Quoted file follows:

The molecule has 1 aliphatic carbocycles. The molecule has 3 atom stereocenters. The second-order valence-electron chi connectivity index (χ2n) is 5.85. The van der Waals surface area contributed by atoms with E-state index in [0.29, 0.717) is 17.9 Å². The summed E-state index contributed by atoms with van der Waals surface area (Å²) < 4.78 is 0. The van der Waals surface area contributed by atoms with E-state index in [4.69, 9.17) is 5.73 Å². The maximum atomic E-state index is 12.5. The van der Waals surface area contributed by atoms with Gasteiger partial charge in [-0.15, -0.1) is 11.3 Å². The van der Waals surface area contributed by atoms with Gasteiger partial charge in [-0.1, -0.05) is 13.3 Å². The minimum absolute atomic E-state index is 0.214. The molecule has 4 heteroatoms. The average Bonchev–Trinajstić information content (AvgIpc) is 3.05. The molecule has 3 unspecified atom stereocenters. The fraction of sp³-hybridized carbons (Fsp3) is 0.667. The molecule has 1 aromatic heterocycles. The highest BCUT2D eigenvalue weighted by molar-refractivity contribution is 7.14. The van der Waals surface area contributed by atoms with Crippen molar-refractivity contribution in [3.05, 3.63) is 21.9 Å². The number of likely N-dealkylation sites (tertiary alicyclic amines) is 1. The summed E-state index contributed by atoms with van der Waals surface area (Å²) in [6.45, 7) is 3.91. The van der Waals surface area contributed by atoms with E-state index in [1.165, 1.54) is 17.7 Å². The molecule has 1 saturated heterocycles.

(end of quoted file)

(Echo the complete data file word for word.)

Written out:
The molecule has 1 aliphatic carbocycles. The molecule has 3 atom stereocenters. The second-order valence-electron chi connectivity index (χ2n) is 5.85. The van der Waals surface area contributed by atoms with E-state index in [0.29, 0.717) is 17.9 Å². The summed E-state index contributed by atoms with van der Waals surface area (Å²) < 4.78 is 0. The van der Waals surface area contributed by atoms with E-state index in [4.69, 9.17) is 5.73 Å². The maximum atomic E-state index is 12.5. The van der Waals surface area contributed by atoms with Gasteiger partial charge in [-0.15, -0.1) is 11.3 Å². The van der Waals surface area contributed by atoms with Gasteiger partial charge in [-0.1, -0.05) is 13.3 Å². The minimum absolute atomic E-state index is 0.214. The molecule has 4 heteroatoms. The average Bonchev–Trinajstić information content (AvgIpc) is 3.05. The molecule has 3 unspecified atom stereocenters. The fraction of sp³-hybridized carbons (Fsp3) is 0.667. The molecule has 1 aromatic heterocycles. The highest BCUT2D eigenvalue weighted by molar-refractivity contribution is 7.14. The van der Waals surface area contributed by atoms with Crippen molar-refractivity contribution in [3.05, 3.63) is 21.9 Å². The number of likely N-dealkylation sites (tertiary alicyclic amines) is 1. The summed E-state index contributed by atoms with van der Waals surface area (Å²) in [6.45, 7) is 3.91. The van der Waals surface area contributed by atoms with E-state index in [1.165, 1.54) is 17.7 Å². The molecule has 1 saturated heterocycles.